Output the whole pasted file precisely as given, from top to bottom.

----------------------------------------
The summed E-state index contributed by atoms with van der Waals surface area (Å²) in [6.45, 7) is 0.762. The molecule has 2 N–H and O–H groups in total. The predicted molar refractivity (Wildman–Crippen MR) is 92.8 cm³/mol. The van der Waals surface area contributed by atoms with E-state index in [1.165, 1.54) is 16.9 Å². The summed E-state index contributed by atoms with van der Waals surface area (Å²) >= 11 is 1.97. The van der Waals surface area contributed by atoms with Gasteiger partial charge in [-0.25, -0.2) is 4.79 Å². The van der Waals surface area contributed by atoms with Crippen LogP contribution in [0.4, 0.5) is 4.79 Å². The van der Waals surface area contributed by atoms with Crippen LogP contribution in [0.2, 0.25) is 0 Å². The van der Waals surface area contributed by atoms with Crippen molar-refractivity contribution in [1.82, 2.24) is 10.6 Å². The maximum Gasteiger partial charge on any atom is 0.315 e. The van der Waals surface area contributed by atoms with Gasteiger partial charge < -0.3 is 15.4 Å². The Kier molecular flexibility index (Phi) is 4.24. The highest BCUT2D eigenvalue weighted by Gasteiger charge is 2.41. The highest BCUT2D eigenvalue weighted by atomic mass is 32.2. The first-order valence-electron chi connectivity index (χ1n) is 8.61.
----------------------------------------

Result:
The summed E-state index contributed by atoms with van der Waals surface area (Å²) in [6.45, 7) is 0.762. The molecule has 2 N–H and O–H groups in total. The predicted molar refractivity (Wildman–Crippen MR) is 92.8 cm³/mol. The van der Waals surface area contributed by atoms with E-state index in [1.165, 1.54) is 16.9 Å². The summed E-state index contributed by atoms with van der Waals surface area (Å²) >= 11 is 1.97. The van der Waals surface area contributed by atoms with Gasteiger partial charge in [-0.25, -0.2) is 4.79 Å². The van der Waals surface area contributed by atoms with Crippen LogP contribution in [0.4, 0.5) is 4.79 Å². The van der Waals surface area contributed by atoms with Crippen LogP contribution in [0.2, 0.25) is 0 Å². The van der Waals surface area contributed by atoms with Crippen molar-refractivity contribution in [1.82, 2.24) is 10.6 Å². The maximum Gasteiger partial charge on any atom is 0.315 e. The van der Waals surface area contributed by atoms with Gasteiger partial charge < -0.3 is 15.4 Å². The Kier molecular flexibility index (Phi) is 4.24. The highest BCUT2D eigenvalue weighted by Gasteiger charge is 2.41. The highest BCUT2D eigenvalue weighted by atomic mass is 32.2. The first-order valence-electron chi connectivity index (χ1n) is 8.61.